ESPN announced the hire of Paul Pierce as an NBA studio analyst on Thursday. Pierce, a 10-time All-Star who retired in July after 19 seasons in the NBA, will make regular appearances on NBA Countdown and The Jump. He had contributed to ESPN’s coverage of the NBA Finals the last two seasons. “I love hoops, my whole life has been about the game, so this feels like a natural evolution in my career and I can’t wait for the season to get started,” Pierce said in a statement issued by ESPN.
Tim Cato: The Mavericks and ESPN jointly announce this in regards to the site’s coverage. The following statements were released today by the Mavericks and ESPN regarding NBA coverage. Statement from Mavericks Owner Mark Cuban: We are appreciative that ESPN will now commit to Mavs fans and all NBA fans with links to local and team provided coverage of every NBA game. This will assure all NBA fans that they will find team specific game reporting for every game of their favorite teams on ESPN. I am very appreciative for all the support, help and consideration that John Skipper of ESPN and NBA Commissioner Adam Silver provided towards this agreement.”
Statement from ESPN President John Skipper: There have been several conversations relative to the concerns Mark has raised. Mark and I both agree that content written by individuals on site is much better. To be clear: ESPN has never contemplated automated reporting for our NBA coverage. We remain committed to first-person reporting on the NBA. As we did last year, we plan to continue to be present at most Dallas Mavericks home games. When we are not in the building, our game recaps going forward will continue to utilize AP first-person reports. In all cases, in order for fans to be able to access more game coverage of their favorite team, we will now link to team sites, such as Mavs.com, in our game recaps. I appreciate the role Commissioner Silver played in reaching this resolution.”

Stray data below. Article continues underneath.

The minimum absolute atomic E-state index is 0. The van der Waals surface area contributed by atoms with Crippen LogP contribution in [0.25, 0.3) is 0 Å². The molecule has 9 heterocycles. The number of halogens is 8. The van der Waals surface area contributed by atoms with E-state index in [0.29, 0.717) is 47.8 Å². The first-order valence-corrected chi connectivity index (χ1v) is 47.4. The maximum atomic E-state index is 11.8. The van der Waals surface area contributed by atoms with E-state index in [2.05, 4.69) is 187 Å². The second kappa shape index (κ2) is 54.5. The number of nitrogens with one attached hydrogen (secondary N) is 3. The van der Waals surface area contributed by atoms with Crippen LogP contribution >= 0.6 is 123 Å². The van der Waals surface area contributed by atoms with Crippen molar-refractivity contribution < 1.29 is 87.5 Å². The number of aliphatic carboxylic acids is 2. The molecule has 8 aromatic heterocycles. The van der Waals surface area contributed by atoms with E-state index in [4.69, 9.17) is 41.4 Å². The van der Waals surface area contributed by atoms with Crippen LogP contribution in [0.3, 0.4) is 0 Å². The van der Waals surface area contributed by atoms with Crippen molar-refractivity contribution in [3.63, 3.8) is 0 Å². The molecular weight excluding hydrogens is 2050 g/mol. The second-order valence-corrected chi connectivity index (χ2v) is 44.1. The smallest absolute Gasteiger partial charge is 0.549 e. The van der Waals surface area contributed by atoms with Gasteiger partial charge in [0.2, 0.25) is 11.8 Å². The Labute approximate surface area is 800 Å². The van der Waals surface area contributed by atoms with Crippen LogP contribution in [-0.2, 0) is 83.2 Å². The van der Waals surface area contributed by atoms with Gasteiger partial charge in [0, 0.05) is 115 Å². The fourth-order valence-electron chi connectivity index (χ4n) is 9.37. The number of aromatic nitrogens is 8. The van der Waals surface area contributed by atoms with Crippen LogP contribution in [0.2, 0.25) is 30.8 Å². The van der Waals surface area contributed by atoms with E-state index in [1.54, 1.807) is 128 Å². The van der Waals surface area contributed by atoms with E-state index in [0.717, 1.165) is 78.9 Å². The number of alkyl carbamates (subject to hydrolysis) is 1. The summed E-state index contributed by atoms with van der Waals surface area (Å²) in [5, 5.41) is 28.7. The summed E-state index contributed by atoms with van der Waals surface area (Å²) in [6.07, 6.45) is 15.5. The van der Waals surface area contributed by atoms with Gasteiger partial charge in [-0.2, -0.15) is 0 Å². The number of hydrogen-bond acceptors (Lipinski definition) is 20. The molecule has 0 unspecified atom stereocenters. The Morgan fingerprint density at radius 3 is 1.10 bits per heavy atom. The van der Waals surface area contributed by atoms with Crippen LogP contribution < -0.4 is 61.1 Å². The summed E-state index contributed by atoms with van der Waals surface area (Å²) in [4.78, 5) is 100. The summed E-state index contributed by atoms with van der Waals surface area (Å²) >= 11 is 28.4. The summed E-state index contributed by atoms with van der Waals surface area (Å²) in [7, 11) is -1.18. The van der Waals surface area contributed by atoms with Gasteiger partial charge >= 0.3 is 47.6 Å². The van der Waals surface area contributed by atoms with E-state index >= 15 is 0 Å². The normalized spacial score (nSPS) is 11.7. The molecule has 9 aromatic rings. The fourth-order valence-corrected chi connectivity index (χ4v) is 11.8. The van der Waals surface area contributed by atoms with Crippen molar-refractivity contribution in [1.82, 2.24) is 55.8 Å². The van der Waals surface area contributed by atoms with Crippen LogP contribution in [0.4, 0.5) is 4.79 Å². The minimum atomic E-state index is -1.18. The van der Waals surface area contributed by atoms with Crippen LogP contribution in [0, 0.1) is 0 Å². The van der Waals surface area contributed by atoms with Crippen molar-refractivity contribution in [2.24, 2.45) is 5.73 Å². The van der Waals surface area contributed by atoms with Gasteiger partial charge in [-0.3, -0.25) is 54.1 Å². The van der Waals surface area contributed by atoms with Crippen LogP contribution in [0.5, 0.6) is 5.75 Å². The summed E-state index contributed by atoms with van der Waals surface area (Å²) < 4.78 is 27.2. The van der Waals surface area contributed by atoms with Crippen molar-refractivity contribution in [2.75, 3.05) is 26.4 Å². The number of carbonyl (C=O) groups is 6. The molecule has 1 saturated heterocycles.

But last Friday, after discussions between Cuban, ESPN, and the NBA failed to reach a solution, Cuban followed through on his original warning. Both MacMahon and national NBA reporter Marc Stein, who is also based in Dallas and holds a Mavericks season press pass, were told they were not welcome in the building as credentialed media. “This wasn’t about editorial,” Cuban told SB Nation in an email Monday. “It wasn’t about a reduction in number of games [covered] this year.” Instead, Cuban wrote that he’s worried about a lack of “high quality, in depth coverage of every game,” combined with an increased reliance on wire services. The clash was also at least partially influenced by MacMahon’s changing role at ESPN, according to multiple sources.
“Instead of a wire reporter, we will see data fed into algorithms and game summaries spit out,” Cuban wrote. “I think that is a long term problem for all sports.” Cuban continued in the email: “I reached out not just to ESPN, but to all our beat writer publishers and asked what I could do to make sure that we got coverage of all of our games. The only publisher that resisted was ESPN.”
Sam Amick: Mavs owner @mcuban to @USATODAYsports on the decision to revoke season credentials of @ESPNSteinLine & @espn_macmahon “Won’t go into details yet, but it has nothing to do with editorial. It’s a much bigger issue. ESPN can write whatever they want, just like always. This has nothing to do with what we did.”